Rapid EV growth clearly points to the urgent need to expand the number of charge points across the country.
There has been a steady increase in EV charge points across the UK, rising from 42 per 100 kilometre of road in 2011 to 570 in 2019, according to the European Alternative Fuels Observatory.
And a survey by OVO energy cites fears over a lack of charging points as the top reason for not buying an EV. People clearly feel that EVs are a wise choice, if they can charge them easily enough.
ZapMap reports that in Great Britain there were in June last year:
- 8,639 public charging points (of which 1,507 were rapid)
- 13,817 devices (2,195 rapid)
- 23,478 connections (5,062 rapid).
We need rapid growth in the number of charge points to match the rising number of EVs on the road. It’s true that better battery technology means some vehicles already have the range to meet the needs for most journeys without having to charge but peace-of-mind is still not assured.
That’s why the Committee on Climate Change (CCC) has been prodding the UK Government forcefully to redouble efforts to expand the nation’s charging network.
The CCC’s ‘central scenario’ is that EVs will make up 60% of new car and van sales (approximately 30% of the total fleet) by 2030.
Its recent research to assess future demand for Britain’s electric vehicle public charging network states:
- The number of rapid chargers located near the major roads network needs to expand from 460 in 2016 to 1,170 by 2030.
- The number of public chargers needed for ‘top-up charging’ needs to rise from 2,700 in 2016 to over 27,000 by 2030.
- Overall nearly 29,000 charge points are needed across Great Britain by 2030, of which around 85% of these are fast (22kW) or rapid (43+kW) chargers.
But currently local authorities do not have a statutory duty to provide electric charging points, and the dire state of local government finances suggests that they will struggle to meet demand.
Commercial charge points
Lack of action has prompted the Government to write to local councils across the UK do more to help reduce carbon emissions and tackle air quality after it emerged just 5 councils had taken advantage of the On-Street Residential Chargepoint Scheme.
Hence the focus on commercial charge points, provided by hotels, retail centres and other high-profile areas.
The EV market continues to be bolstered by the Electric Vehicle Homecharge Scheme (EVHS) which provides grant funding of up to 75% towards the cost of installing electric vehicle charge points at domestic properties across the UK.
And the Workplace Charging Scheme (WCS) is a voucher-based scheme that provides support towards the up-front costs of the purchase and installation of electric vehicle charge points, for eligible businesses, charities and public sector organisations.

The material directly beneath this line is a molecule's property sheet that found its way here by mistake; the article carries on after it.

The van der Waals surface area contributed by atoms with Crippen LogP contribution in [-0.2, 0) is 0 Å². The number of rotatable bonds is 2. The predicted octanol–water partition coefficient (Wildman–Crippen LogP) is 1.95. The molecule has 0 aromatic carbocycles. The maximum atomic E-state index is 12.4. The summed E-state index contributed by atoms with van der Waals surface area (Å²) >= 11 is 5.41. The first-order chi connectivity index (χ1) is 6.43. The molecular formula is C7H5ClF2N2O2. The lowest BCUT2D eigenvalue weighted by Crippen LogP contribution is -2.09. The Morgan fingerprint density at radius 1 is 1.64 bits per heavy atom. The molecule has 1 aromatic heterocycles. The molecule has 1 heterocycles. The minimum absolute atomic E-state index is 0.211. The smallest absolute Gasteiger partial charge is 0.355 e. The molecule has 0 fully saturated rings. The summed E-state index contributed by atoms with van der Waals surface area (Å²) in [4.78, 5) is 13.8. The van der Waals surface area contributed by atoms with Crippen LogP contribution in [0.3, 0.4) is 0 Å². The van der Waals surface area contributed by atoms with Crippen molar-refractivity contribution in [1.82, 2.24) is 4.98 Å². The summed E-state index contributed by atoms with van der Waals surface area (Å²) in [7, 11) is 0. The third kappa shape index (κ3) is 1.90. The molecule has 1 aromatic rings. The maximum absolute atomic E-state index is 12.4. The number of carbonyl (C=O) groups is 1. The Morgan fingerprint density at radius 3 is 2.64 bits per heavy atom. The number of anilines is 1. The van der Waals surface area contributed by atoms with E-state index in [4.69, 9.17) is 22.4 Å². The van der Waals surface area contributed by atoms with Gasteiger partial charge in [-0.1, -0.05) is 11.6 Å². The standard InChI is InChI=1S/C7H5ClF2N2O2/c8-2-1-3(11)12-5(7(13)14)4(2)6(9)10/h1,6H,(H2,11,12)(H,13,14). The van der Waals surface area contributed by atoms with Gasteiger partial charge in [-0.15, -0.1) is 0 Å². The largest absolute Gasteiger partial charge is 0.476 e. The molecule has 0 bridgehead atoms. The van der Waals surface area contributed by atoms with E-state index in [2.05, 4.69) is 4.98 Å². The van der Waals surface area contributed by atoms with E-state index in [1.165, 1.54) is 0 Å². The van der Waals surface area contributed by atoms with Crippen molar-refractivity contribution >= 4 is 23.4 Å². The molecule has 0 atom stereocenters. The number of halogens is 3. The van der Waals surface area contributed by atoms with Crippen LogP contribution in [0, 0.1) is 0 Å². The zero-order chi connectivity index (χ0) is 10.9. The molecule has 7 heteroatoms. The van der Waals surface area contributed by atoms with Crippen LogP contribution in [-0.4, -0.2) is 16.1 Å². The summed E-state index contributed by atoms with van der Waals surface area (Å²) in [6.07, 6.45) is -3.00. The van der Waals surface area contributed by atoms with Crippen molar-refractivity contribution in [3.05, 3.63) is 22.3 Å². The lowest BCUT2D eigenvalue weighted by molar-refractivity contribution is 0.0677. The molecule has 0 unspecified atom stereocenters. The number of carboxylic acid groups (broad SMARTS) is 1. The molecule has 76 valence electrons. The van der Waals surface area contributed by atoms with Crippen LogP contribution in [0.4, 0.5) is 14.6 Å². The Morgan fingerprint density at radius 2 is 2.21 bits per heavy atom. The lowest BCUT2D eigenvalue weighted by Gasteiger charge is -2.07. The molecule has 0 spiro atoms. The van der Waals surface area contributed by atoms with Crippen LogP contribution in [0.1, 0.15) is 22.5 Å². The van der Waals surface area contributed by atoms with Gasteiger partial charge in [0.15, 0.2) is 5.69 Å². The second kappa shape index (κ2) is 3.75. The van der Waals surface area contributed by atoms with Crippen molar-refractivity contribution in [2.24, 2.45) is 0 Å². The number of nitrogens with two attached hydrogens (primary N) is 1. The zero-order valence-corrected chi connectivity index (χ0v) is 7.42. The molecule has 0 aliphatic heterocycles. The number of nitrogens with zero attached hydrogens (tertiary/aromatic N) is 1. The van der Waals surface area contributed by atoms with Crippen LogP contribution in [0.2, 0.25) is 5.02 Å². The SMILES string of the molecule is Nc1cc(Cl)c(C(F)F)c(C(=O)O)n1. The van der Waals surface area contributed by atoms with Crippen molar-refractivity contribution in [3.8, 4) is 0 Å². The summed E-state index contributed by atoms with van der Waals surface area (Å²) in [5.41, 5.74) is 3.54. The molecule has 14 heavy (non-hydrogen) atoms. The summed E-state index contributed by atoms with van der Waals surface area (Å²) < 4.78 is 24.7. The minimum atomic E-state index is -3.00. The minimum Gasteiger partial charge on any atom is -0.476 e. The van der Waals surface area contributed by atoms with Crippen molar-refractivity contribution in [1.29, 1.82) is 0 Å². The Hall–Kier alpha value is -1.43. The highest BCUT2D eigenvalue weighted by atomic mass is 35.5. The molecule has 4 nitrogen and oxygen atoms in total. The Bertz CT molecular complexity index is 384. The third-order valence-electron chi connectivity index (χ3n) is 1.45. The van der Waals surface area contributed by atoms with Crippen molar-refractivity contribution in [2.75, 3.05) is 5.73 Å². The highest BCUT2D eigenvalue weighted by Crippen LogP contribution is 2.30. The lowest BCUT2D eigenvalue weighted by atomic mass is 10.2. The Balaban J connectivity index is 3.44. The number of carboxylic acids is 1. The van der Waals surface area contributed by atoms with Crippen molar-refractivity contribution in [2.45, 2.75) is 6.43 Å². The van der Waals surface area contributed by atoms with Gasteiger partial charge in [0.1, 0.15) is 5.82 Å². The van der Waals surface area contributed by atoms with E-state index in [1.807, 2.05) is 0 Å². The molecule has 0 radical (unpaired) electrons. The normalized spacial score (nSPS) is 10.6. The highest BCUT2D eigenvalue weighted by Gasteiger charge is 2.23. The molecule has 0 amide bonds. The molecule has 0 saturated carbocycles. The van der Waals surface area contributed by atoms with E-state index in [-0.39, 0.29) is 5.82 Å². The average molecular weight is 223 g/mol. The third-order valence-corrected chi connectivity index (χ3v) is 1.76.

As of May 2019, the plug-in car grant had contributed to the purchase of around 100,000 plug-in hybrid cars, at a cost of over £360 million, according to government figures.
EV tax advantages
Tax changes that came into effect in April reduce company car tax bills. Under the plans, zero-emission 100% electric cars will pay no company car tax in 2020/21, 1% in 2021/22 and 2% in 2022/23.
As a pointer of things to come, vehicle leasing company Zenith reports that orders of EVs have leapt over 300% in salary sacrifice fleets and 250% in its company car fleets over the past six months, as drivers and fleet managers win a tax bonus from going green.
Ban on polluting cars
The move to EVs is being further reinforced with the Government bringing forward a ban on new petrol, diesel or hybrid cars in the UK by five years – to 2035.
While the new plans will be subject to consultation, they take account of the arguments from the CCC and others that swifter actions on green transport are needed if the Government has any chance of meeting the 2050 net zero target.
Its Road to Zero strategy aims for between 50-70% of new car sales to be ultra-low emission by 2030, along with up to 40% of new vans. By 2050, “almost every car and van” should be zero emissions.
The Scottish government does not have the power to ban new petrol and diesel cars but has already pledged to “phase out the need” for them by 2032 with measures such as an expansion of the charging network for electric cars.
Charge point opportunity
A study by UBS in 2016 predicted that diesel would “almost disappear” from the global car market within 10 years if competition from cheaper electric cars and tougher stances by regulators come to pass.
Deloitte estimates the EV market will reach a tipping point in 2022, when the cost of ownership of an electric car is on par with its internal combustion engine counterparts. The International Council on Clean Transportation reports that this is already the case in the UK and four other European countries.
From all this, there’s little doubt that there will a massive increase in demand for charge points and that there is a great business opportunity for a wide range of companies with parking space to offer EV charging as a service.
It’s a way of generating new revenues and business, increasing footfall and being at the centre of the green transport revolution.